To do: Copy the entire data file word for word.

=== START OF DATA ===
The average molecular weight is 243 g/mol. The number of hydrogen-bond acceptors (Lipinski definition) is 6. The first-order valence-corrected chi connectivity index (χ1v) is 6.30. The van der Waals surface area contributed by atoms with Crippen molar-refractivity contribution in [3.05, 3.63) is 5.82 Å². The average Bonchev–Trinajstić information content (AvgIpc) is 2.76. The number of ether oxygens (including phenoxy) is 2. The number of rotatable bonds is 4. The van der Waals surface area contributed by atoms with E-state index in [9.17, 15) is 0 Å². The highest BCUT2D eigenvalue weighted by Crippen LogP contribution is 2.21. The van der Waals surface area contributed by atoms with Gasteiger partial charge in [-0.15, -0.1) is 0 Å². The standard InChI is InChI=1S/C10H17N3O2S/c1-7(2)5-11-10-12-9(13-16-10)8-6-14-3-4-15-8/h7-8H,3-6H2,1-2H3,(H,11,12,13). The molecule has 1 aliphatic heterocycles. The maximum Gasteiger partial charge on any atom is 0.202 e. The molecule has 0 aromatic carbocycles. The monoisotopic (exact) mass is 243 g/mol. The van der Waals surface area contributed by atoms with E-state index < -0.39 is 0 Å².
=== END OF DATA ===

The average molecular weight is 243 g/mol. The number of hydrogen-bond acceptors (Lipinski definition) is 6. The first-order valence-corrected chi connectivity index (χ1v) is 6.30. The van der Waals surface area contributed by atoms with Crippen molar-refractivity contribution in [3.05, 3.63) is 5.82 Å². The average Bonchev–Trinajstić information content (AvgIpc) is 2.76. The number of ether oxygens (including phenoxy) is 2. The number of rotatable bonds is 4. The van der Waals surface area contributed by atoms with E-state index in [9.17, 15) is 0 Å². The highest BCUT2D eigenvalue weighted by Crippen LogP contribution is 2.21. The van der Waals surface area contributed by atoms with Gasteiger partial charge in [-0.15, -0.1) is 0 Å². The standard InChI is InChI=1S/C10H17N3O2S/c1-7(2)5-11-10-12-9(13-16-10)8-6-14-3-4-15-8/h7-8H,3-6H2,1-2H3,(H,11,12,13). The molecule has 1 aliphatic heterocycles. The maximum Gasteiger partial charge on any atom is 0.202 e. The molecule has 0 aromatic carbocycles. The monoisotopic (exact) mass is 243 g/mol. The van der Waals surface area contributed by atoms with E-state index < -0.39 is 0 Å².